11 For the life (nephesh) of the flesh is in the blood: and I have given it to you upon the altar to make an atonement for your souls(nephesh): for it is the blood that maketh an atonement for the soul(nephesh).
Notice that the life or ne’phesh, of the flesh (physical body) is in the blood. The ne’phesh is in the blood. That which animates the physical body is the ne’phesh, which is in the blood.
It is the blood or the ne’phesh which makes an atonement for the soul. The point here, is that the life of the offering, the ne’phesh of the sacrifice, is what makes atonement for the soul of man.
It was the blood of God, that was offered upon the cross as a sin offering for man. See what Paul says in Acts 20:28 to the Ephesian elders at Miletus, “feed the church of God, which he hath purchased with his own blood.”
So by the term, soul, we see Isaiah means the very life blood of the Servant of the Lord, would be made an offering for sin. This is in perfect keeping with the Levitical principle of a blood offering upon the altar of God, for the atonement of sin.
Offering for Sin — h817 ‘āšhām
- guilt, offense, sin, guiltiness
- offense, sin, trespass, fault
- guilt, guiltiness
- compensation (for offense)
- trespass or sin offering
This word, a’sham, is used to denote either a trespass offering or a guilt offering. In either situation, it is a sin offering. What does it mean that God made His soul an offering for sin? We have already seen what He means by soul. We now know what is the offering for sin. How does it work?
With the establishment of the Law of God, sin is now seen for what it is, transgression.
[1 Jn. 3:4]
Whosoever committeth sin transgresseth also the law: for sin is the transgression of the law.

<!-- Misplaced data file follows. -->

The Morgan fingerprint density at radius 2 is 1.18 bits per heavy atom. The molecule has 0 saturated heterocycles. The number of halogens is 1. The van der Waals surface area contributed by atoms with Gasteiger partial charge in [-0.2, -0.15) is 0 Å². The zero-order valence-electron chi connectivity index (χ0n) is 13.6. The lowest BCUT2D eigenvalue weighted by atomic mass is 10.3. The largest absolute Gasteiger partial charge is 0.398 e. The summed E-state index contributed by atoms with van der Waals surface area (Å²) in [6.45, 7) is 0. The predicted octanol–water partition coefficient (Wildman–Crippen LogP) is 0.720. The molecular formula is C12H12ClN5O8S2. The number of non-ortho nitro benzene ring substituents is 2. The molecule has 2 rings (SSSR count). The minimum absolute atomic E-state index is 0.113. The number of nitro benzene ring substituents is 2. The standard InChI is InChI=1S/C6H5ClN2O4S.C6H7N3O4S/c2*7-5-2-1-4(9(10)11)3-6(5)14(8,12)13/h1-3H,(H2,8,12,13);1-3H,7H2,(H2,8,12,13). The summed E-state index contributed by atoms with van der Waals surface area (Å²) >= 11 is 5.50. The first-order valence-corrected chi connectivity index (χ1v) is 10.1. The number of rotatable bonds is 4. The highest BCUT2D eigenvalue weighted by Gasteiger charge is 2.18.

Here we have an official definition of sin, i.e., transgression of the Law. So, what happens to a person who sins, i.e., transgresses the law? What can they expect?
For the wages of sin is death; but the gift of God is eternal life through Jesus Christ our Lord.
The “wages of sin,” or the expected return for sin, is death. Adam experienced this as both physical and spiritual death. God told Adam, the day he ate of the Tree of the Knowledge of Good and Evil, he would die. When he ate of the tree, he died both physically and spiritually. His physical death took over 800 years to manifest, but his spiritual death was immediate. He and Eve were immediately driven from the garden. The garden was their place of fellowship with God, where they would commune together in the cool of the day.
Death is the natural consequence of sin, both physical and spiritual death. Paul states that before our coming to Christ Jesus, we were “dead in trespasses and sin.” Being dead in sin, we all,
“Walked according to the course (age) of this world, according to the prince of the power of the air, the spirit that now worketh in the children of disobedience:”
Among whom also, i.e., among the children of disobedience,
“We all had our conversation in times past in the lusts of our flesh, fulfilling the desires of the flesh and of the mind; and were by nature the children of wrath, even as others.” [Eph. 2:3]
The Lord has determined that each soul should bear the responsibility for its own sin.
Behold, all souls are mine; the soul of the father as well as the soul of the son is mine: the soul who sins shall die.
He repeats this again a little later in the same chapter.
The soul who sins shall die. The son shall not suffer for the iniquity of the father, nor the father suffer for the iniquity of the son. The righteousness of the righteous shall be upon himself, and the wickedness of the wicked shall be upon himself.
Each soul answers for its own sin. The soul that sins, it shall die. As we have already stated, “the wages of sin is death,” or “the soul that sins, it shall die.”
However, God in his rich and abundant mercy, made a way for man to be forgiven his sin debt. This is the message of the entire Levitical sacrificial economy, which illustrates God’s plan for forgiveness for mankind. The answer to man’s sin, is a sacrifice. This sacrifice must meet specific requirements. The offerings for sin in the Levitical system, must be perfect and without blemish or spot.